English speakers can be tired, exhausted, wiped out or knackered, but sometimes the best way to describe a state of fatigue is to say you feel like all your energy has just poured right out of you. In Hebrew, you would say you feel shafukh (if you're male) or shefukha (if you're female), which literally means "spilled" or "poured."
- Word of the Day / Sof Haderekh
- Word of the Day / Parve
- Word of the Day / Kishta
- Word of the Day / Yetziat Mitzrayim
- Word of the Day / Dai
- Word of the Day / Pascha
- Word of the Day / Mimouna
- Word of the Day / Met
Sometimes this state of being is described, in greater detail, as being "shafukh from tiredness," as with a blogger who alerted her readers that "I'm here, I'm reading, I'm shefukha from tiredness, I'll have a better response later on – lots of food for thought!"
Similarly, a homework-laden student posted on a youth forum: "How am I supposed to do all my homework for tomorrow? I'm shefukha from tiredness and can't concentrate."
Although the connection between pouring and exhaustion is of modern vintage, variants of shafukh are used in a figurative sense in the Bible as well to refer not to a tangible object, like milk, but to the wrath of God.
"As I live, saith the Lord God, surely with a mighty hand, and with an outstretched arm, and with fury poured out (uvehema shefukha), will I be king over you," the Bible says in Ezekiel 20:33.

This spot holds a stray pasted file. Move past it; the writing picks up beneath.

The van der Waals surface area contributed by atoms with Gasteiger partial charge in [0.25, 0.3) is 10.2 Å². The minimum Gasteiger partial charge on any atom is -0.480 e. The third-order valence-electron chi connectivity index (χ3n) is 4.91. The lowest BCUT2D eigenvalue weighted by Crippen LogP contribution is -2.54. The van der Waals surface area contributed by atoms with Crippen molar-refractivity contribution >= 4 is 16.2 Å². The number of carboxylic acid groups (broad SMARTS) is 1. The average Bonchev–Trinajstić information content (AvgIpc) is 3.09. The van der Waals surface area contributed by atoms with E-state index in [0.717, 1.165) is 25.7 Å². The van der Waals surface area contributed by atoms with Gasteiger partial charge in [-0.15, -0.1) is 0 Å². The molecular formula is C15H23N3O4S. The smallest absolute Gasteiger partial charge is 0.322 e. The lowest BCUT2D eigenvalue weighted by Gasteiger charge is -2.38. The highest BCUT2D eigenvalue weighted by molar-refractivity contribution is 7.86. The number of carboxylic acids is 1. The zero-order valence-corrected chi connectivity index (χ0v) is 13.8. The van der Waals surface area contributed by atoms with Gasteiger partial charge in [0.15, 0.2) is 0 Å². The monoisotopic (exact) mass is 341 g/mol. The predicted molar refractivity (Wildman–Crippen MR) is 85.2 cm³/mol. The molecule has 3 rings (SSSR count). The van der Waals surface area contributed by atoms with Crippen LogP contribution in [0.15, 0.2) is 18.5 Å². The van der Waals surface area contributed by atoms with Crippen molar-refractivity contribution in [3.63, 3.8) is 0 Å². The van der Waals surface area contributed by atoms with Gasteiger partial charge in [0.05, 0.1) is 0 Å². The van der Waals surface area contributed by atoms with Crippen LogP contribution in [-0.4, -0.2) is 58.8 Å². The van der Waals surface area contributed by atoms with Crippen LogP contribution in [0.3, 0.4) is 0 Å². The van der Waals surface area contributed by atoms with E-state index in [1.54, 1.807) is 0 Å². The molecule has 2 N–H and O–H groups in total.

It is in this sense that the word is used in the Passover Haggadah, though in this case the wrath is geared not toward the people of Israel, as in Ezekiel, but toward other nations. "Shefokh hamatkha," God is urged in the passage in the Haggadah, taken in part from Psalms 79:6-7: "Pour out thy wrath upon the nations that know thee not, and upon the kingdoms that call not upon thy name. For they have devoured Jacob, and laid waste his habitation."
The passage is thought to have been added to the Haggadah during the Middle Ages, in response to the Crusades and the persecution of Jews around Easter time.
Who knows, maybe there is a connection between feeling "poured out" with exhaustion today and the earlier uses of the word after all – all that spilling of blood and pouring out of wrath sounds pretty tiring to me.
To contact Shoshana Kordova with column suggestions or other word-related comments, email her at firstname.lastname@example.org. For previous Word of the Day columns, go to: www.haaretz.com/news/features/word-of-the-day.